Remember this wasn’t the same Michael Jordan we last saw hitting that winning shot over Byron Russell (push off) to win his final championship. He was now three years older and had a permanently damaged finger on his shooting hand from slicing the tendon in a cigar cutter mishap while on post-retirement vacation.

In true Michael Jordan form, he celebrated his first regular season game back (after sitting most of the preseason with bad knees) by staying up all night gambling in a Connecticut resort town. Unlike the Michael Jordan of old, there was no miraculous “flu game”, the Wizards got pounded and Jordan looked old.

That set the tone for the entirety of Jordan’s first season back.

This was a desperate version of the one-time world’s most famous athlete who could be recognized just by his silhouette which adorned his own clothing line. That symbol was now bigger than the man as the game had continued to evolve and pass him by in his absence.

In his place stood young stars and future icons and they were all going to be coming for him.

Basketball now belonged to Kobe Bryant, Tim Duncan, Tracy McGrady, Allen Iverson and Vince Carter. They were younger, faster, more athletic and were capable of executing every Jordan move that they studied as kids with their own new twists due to their younger athleticism. They all got their turns pounding Jordan and the Wizards.

For his part, Michael wasn’t terrible. He scored 22.9 points per game to lead his team and added 6.1 rebounds and over a steal per game which were team highs as well. Not bad for a 38 year old. But well below the excellent of a man with the all-time highest PPG in NBA history at 30.1 for his career.

Unfortunately his first season back saw his lowest game total since he played only 17 the first time he came out of retirement. Jordan’s body gave out at the 60th game due to a cartilage tear in his right knee. Large due to the fact that Doug Collins was allowing Jordan to bully him into playing the aged superstar a whopping 34.9 per night. When you consider Jordan spent the last seven games of his season coming off the bench and playing for 20 minutes a game that means Doug Collins was playing a 38-39 year old 40+ minutes some nights.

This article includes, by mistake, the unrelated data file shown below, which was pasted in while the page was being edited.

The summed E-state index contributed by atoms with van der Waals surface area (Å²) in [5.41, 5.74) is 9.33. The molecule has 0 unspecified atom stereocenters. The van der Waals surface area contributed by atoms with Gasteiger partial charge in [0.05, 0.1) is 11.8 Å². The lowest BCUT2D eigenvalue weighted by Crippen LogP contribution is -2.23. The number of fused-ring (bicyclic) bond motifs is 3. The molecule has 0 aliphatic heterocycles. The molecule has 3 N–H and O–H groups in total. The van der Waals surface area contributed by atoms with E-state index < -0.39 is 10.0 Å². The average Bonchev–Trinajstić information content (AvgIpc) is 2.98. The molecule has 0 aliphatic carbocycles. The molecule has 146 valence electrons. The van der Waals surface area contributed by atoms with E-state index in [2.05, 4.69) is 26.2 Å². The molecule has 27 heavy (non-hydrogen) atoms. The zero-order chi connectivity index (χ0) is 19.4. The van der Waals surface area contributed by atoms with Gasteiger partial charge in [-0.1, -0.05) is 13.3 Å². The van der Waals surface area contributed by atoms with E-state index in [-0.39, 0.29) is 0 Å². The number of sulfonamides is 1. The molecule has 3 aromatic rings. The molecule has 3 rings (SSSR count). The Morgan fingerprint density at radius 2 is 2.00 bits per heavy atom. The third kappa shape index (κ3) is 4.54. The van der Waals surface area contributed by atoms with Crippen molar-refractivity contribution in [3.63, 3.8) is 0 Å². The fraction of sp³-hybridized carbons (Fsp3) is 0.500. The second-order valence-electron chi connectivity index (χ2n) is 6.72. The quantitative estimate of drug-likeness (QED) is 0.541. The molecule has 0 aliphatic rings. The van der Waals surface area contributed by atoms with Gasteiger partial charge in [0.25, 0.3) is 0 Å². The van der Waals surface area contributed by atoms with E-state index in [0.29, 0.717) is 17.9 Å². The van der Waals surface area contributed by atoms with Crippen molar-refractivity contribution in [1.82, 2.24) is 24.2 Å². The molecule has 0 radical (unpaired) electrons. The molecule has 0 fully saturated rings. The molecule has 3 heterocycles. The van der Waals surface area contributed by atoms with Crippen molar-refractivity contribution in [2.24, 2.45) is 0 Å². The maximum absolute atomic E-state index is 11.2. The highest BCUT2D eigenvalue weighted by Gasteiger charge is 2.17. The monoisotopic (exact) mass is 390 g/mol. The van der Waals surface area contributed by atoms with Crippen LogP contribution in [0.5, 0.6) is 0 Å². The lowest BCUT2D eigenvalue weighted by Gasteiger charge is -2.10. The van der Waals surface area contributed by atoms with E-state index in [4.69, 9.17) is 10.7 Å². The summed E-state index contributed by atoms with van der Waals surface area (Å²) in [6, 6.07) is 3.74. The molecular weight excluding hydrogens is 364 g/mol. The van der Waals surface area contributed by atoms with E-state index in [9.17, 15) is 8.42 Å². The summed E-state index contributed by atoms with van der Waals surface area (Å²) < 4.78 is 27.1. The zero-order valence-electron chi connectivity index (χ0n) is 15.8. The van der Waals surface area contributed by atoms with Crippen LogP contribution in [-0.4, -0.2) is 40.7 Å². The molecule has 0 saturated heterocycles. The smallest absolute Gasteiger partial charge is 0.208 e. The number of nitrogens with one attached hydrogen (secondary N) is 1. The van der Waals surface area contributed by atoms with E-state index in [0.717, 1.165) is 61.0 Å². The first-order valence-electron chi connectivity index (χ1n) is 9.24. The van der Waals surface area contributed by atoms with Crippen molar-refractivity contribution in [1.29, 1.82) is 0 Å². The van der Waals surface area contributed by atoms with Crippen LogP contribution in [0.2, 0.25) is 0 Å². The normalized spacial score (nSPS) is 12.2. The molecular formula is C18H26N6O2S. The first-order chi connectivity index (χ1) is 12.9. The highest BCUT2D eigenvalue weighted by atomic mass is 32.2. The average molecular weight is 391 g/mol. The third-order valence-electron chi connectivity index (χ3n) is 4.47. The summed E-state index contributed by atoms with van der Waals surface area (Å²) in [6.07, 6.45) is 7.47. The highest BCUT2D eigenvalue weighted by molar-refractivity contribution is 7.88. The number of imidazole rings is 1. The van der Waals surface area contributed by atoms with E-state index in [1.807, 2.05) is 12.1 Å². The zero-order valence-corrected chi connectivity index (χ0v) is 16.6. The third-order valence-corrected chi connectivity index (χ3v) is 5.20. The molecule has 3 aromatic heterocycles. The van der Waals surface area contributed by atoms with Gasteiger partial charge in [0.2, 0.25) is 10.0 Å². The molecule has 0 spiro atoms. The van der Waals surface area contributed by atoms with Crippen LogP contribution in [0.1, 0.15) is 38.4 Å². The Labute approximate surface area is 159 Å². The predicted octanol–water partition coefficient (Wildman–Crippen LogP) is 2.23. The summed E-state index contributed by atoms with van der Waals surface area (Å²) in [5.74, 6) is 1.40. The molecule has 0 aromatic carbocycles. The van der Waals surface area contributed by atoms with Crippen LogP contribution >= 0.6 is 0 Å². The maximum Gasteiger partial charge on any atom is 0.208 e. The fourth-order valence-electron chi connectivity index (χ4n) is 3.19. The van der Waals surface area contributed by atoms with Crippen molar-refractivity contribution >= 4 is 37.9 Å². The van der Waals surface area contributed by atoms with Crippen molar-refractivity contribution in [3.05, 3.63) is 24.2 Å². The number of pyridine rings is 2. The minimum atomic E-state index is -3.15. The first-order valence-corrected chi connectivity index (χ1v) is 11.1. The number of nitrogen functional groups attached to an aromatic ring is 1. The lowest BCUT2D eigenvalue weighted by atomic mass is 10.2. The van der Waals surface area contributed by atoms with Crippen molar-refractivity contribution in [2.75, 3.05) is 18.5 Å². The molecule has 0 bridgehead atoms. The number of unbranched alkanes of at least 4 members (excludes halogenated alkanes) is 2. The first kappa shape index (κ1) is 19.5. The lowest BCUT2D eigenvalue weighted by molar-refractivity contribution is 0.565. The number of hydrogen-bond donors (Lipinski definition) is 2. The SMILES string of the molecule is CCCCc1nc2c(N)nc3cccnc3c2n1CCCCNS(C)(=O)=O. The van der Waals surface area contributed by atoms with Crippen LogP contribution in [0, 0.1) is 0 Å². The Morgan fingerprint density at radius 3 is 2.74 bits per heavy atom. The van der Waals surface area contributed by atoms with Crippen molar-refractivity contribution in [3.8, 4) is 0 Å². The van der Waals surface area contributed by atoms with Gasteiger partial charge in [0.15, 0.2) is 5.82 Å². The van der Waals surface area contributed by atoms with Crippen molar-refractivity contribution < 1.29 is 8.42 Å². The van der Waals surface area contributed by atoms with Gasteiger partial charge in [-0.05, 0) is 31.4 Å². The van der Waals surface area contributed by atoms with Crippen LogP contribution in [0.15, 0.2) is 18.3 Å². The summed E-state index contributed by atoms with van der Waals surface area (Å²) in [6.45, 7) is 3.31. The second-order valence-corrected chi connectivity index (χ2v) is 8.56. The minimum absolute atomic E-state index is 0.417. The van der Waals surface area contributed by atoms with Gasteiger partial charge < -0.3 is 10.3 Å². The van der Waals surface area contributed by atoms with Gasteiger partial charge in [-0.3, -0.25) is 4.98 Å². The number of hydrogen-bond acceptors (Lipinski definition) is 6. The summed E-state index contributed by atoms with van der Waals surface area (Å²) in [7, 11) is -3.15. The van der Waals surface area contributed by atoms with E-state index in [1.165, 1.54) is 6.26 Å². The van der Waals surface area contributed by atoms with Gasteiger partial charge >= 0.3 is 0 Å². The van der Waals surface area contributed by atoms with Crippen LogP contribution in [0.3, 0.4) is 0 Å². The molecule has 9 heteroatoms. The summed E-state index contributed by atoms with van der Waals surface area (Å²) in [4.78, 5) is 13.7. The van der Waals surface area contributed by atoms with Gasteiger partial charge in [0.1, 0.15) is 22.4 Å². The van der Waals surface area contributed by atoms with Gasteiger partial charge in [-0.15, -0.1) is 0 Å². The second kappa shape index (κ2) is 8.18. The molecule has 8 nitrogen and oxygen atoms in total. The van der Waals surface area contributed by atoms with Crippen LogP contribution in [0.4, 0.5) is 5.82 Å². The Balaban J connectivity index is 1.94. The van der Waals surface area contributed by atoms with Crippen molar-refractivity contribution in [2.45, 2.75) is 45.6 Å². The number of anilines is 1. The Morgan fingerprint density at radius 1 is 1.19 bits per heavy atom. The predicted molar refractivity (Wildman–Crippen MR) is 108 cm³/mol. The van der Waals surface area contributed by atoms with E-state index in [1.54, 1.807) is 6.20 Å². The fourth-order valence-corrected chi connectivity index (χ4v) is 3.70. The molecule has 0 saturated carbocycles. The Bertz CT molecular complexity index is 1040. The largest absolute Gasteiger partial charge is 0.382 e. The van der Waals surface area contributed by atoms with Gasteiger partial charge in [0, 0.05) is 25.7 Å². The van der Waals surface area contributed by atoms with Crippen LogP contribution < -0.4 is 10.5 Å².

Jordan loomed large over the Wizards much to the detriment of their young and developing players.

Michael Jordan has a history of terrorizing his teammates.

In Chicago he bullied a young Scottie Pippen and diminished his achievements in interviews to make sure that everyone – especially Scottie – knew that Pippen would always be the Robin to MJ’s Batman. He rode Horace Grant so hard that Grant bolted out for Orlando as soon as his contract would let him. Grant still talks about the bullying he received in interviews today. He punched Will Perdue and Steve Kerr in the face in two separate incidents. Both totally unprovoked by all accounts. He messed with veteran centre Bill Cartwright so much that the big man had to threaten Jordan with career-threatening level bodily harm to get him to back off.

This bad behaviour continued in Washington. Jordan punished Kwame Brown – who in no way was ready for the NBA out of high school – mercilessly. Calling him soft, using a homosexual slur that I won’t repeat here and at one point making the former number one pick – that Michael Jordan himself chose against better judgement – break down in tears. It didn’t matter that Jordan put Brown in a horrible position by making a bad pick. He either – directly or through sycophant Doug Collins – ripped the rookie so badly that he would never really recover.

Jordan also clashed with young star Rip Hamilton. Initially talking a good game about sharing responsibilities with Rip, only to hog, minutes, touches and through the younger star under the bus during Wizards losses.

Courtney Alexander, Bobby Simmons and Tyronn Lue didn’t fair any better during the career stunting experience in Washington.

The Wizards sputtered to a 37-45 finish and failed to make the playoffs.

Everyone but Michael Jordan took the blame. Even though the Wizards were a much more exciting, fast breaking team with Jordan out and Hamilton and Alexander leading the way on offense.

Alexander was dumped to the Charlotte Hornets for a pick and Rip Hamilton was traded to the Detroit Pistons (where he would go on to be a key piece of their 2004 championship squad) as part of a six player deal that brought Jerry Stackhouse to Washington.

The idea being that since Jordan was coming back, Stackhouse could start at the shooting guard spot while Jordan came off the bench and then move to the 3 when they shared the floor. Stackhouse was thought to also compliment the slower, plodding style the Wizards had to play to accommodate their centrepiece pushing 40.

Larry Hughes was also added during free agency as was Jordan friend and bodyguard Charles Oakley.

None of this worked. Jordan’s ego and Collins sycophancy lead to his bench role lasting all of six games and he’d start 67 during the season. Stackhouse spent most of his time playing a position he wasn’t comfortable with and although he did lead the team in scoring, was still cast in a second fiddle role to Jordan.